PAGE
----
Documentation may also need to be updated, which could involve more personnel and time. Security vulnerabilities found after the product has been released are even more expensive, not only because of all the personnel that is involved in fixing the issue, but also because now there could be loss of business due to the product or company reputation being tarnished by the security liabilities, on top of the cost of possible lawsuits and restoration.
Because SAST tools scan static code, it’s able to be applied to multiple types of software applications and languages like C and C++ for embedded systems, as well as languages like C#, VB.NET, Java, and others used for back office, web applications, and more. This is a perfect complement to DAST, which is able to identify problems during runtime or within connected environments such as mobile apps, desktop apps, cloud-based services, websites, enterprise software, and games.
Many security problems found in software tend to be a result of issues with the code itself. That’s why secure coding standards have been created, helping developers prevent software vulnerabilities on any device. By following security rules and guidelines, you have a way to prevent, detect and eliminate errors that could be a source of a security breach. Let’s take a look at some of the most effective standards available today.
With CERT coding standards, you can easily track and support commonly used software languages like C, C++, Java and more. Each CERT guideline allows you to assess risk based on severity and probability of an exploit, while measuring the cost to fix the problem, helping you completely understand your vulnerabilities while providing guidance and the full scope of the recommended solution.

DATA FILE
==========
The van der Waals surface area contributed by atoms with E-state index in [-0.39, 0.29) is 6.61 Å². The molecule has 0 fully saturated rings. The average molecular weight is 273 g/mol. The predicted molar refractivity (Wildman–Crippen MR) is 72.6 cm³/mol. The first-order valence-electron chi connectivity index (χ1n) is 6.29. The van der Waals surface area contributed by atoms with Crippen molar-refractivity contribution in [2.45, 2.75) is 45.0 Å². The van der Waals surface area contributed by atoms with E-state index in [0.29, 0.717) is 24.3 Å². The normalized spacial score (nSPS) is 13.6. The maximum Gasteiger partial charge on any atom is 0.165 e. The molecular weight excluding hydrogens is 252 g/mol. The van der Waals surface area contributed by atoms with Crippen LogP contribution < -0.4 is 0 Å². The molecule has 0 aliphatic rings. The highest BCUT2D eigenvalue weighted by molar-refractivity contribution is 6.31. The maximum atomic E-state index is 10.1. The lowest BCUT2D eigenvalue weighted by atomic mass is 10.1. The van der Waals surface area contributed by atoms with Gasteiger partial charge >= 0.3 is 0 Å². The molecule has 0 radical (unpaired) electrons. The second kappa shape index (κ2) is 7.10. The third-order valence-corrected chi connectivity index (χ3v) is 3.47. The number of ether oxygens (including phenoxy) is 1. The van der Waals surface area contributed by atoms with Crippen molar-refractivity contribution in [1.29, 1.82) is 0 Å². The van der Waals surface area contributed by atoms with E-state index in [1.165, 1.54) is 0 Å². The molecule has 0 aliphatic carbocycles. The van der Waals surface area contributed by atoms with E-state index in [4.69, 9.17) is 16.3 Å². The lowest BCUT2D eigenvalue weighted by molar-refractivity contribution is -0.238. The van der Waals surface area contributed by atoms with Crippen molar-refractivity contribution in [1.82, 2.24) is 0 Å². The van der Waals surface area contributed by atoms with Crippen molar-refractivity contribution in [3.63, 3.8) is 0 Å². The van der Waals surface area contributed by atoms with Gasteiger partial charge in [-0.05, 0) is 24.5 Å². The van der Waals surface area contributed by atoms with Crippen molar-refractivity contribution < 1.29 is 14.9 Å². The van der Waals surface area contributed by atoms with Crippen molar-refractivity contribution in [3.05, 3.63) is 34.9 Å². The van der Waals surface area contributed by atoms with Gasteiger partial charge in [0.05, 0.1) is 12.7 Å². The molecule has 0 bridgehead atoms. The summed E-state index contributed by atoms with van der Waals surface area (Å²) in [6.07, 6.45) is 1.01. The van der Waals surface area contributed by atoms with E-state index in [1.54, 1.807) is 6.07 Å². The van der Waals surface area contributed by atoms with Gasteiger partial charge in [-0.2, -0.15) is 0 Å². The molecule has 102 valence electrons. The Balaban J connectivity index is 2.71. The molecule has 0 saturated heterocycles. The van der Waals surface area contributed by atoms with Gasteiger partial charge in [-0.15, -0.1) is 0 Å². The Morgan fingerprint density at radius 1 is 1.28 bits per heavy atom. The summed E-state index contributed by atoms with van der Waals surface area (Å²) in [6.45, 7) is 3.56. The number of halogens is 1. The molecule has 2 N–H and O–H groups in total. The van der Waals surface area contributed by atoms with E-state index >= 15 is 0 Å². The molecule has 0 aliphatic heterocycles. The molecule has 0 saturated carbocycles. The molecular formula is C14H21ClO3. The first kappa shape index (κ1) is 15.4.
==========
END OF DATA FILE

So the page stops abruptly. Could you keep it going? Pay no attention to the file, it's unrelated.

The Open Web Application Security Project, also known as OWASP, is another set of coding standards provided by a free online community established to deliver recommendations, processes, documentation, tools, and guidelines to develop secure software. OWASP guidelines are particularly useful because they provide a sustainable standard that anyone and everyone can use at no cost.
Developed to support applications created using the C and C++ programming languages, the Motor Industry Software Reliability Association (MISRA) guidelines help prevent security breaches in automobiles all over the world. Focused on ensuring code safety, security, portability and reliability, MISRA standards help developers close vulnerabilities within embedded automotive systems developed in C90, C99, C11 and much of C18 aka C17.
“MISRA”, “MISRA C” and the triangle logo are registered trademarks of The MISRA Consortium Limited. ©The MISRA Consortium Limited, 2021. All rights reserved.
The Common Weakness Enumeration (CWE) Top 25 is a list of the most widespread and critical weaknesses that are likely to lead to exploits, repairs, and lengthy lulls in development. Collected and curated by the CWE community, the CWE Top 25 focuses on the top software and hardware vulnerabilities in languages including C, C++, and Java.
The National Vulnerability Database (NVD) coding standards is the U.S. government source of standards-based security guidelines developed using the Security Content Automation Protocol (SCAP) focused on compliance, vulnerability management, and security measurement. The NVD also features volumes of security checklist references, known software flaws, common coding errors, impact metrics and more.
When testing your web applications, a combination of SAST tools and DAST practices tend to give you the best of both worlds, with each test complementing and validating the other. When you have your DAST results informing your SAST throughout the development cycle, you substantially improve how you can test, detect, and prevent security vulnerabilities with superior coverage at every step of development.
Ricardo is a Sr. Technical Product Marketing Manager for Parasoft’s embedded testing solutions. He has expertise in the SDLC and test automation of embedded real-time, safety- and security-critical applications, and software compliance to industry standards.